Outside the Box

Brooklyn
05.10.05

Left: Pattie Lee Becker's puppet show. Middle: Peter Krashes. Right: Linda Ganjian's sculptures.


Low expectations have been at least partly responsible for some of my happiest experiences in art, and they didn't let me down on Saturday afternoon when I dropped into Parker's Box, in Williamsburg, for what the invitation had billed as a weekend “international art market.” I expected the sale of something, I guess, but all I found was a bunch of artists sitting around talking at an art fair that was nothing short of soulful. The artist-run gallery has survived on Williamsburg's Grand Street for five years. To celebrate, directors Alun Williams and Allyson Spellacy opened their doors to a funked-up fair lacking not only sales booths but also their own artists. “It's our birthday,” Williams said, “so we just invited guests.” At this parallel universe-fair, visiting artists represented their respective galleries, rather than the other way around. All were encouraged to make presentations specific to the occasion. Spontaneity ruled. I met new people, saw new things. I had my portrait taken. In other words, I had a blast.

Just inside the front door, a small television monitor displayed a video by Guy Richards Smit (Roebling Hall), while a family sat before a makeshift puppet theater waiting for the show to begin. A simple sign on the wall high above the stage identified the artist as “Pattie Lee Becker (Klaus von Nichtssagend).” Yet my eye was drawn to a corner crammed with stuffed bunny rabbits and framed snapshots of people caught in the instant when a camera flash makes them blink. The sign for this amusement said, “Joyce Pensato (Galerie Anne de Villepoix).” And Joyce was there, camera in hand. Across the room, Stefan Nikolaev (Galerie Michel Rein) stood by an easel full of posters advertising a “smokers-only” transatlantic flight on his “Gravy Plane,” an expression of freedom “for a world gone mad.”

I laughed. I felt bewildered. It was all very 112 Greene Street—112 Greene being the freewheeling early ‘70s alternative space in SoHo (founded by Gordon Matta-Clark and Jeffrey Lew) that later became White Columns. But this was definitely not the ‘70s. There were nearly forty artists in this show, spread over three locations, including Lunarbase, down the street from Parker's Box, and Commune, a spacey beauty parlor next door. The elusive David Hammons was around, somewhere, as was Mike Ballou, Nayland Blake, and Ted Victoria. Other artists kept changing wigs and costumes and parading out in the street. This was Brooklyn.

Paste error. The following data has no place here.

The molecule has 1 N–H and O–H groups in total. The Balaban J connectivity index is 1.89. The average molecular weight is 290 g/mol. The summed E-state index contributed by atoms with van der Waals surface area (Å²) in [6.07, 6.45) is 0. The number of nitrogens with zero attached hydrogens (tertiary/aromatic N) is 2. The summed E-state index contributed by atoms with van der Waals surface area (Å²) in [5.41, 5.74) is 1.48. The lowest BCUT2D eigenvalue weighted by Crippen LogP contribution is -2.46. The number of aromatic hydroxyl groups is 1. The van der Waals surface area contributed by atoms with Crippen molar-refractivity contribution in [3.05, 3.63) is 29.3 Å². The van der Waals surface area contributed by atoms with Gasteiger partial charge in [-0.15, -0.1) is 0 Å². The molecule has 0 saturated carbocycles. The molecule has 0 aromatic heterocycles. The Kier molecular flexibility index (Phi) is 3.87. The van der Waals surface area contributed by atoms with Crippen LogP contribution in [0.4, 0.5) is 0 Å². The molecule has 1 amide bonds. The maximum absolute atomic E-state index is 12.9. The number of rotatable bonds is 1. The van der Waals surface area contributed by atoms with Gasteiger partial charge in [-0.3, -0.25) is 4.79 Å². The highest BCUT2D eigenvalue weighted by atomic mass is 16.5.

Left: Jacob Stein. Right: Joyce Pensanto's installation.


On their wall, Prospect Heights housemates Oliver Herring (Max Protetch) and Peter Krashes (Derek Eller) had photo-documented their careers and were mapping connections between them, many they had only just discovered. Diana Cooper (Postmasters) tacked parts of a work-in-progress to another wall and sat at her table drawing and talking at once. Brian Maguire (Kerlin Gallery, Dublin) told stories about the remarkable lithographs he had made from drawings by mental patients with whom he works when he's not teaching at Ireland's National College of Art and Design. Hajoe Moderegger and Franziska Lamprecht, or eteam (Momenta Art), traced visitors’ portraits in projected light for later display on a website, and Artists Space kept a poker game going in the basement. Somehow it all felt uplifting—and useful. At Commune, you could get your hair done and talk to Linda Ganjian (Eyewash Gallery) about her partly edible sculptures or to Philippe Meste (Le Cube Ensemble) about the shares he was selling in a store of frozen sperm, for which he also seemed to be accepting donations. (There might have been a language barrier here.)

So let the Chelsea galleries bring out big guns like Jasper Johns, Richard Prince, and Gregory Crewdson to entertain collectors in town for the spring auctions. That's fine. Parker's Box offered a genuine alternative to their increasingly homogenized sheen, trading high stakes for high spirits and collectibility for down home community. And that was even finer.

Linda Yablonsky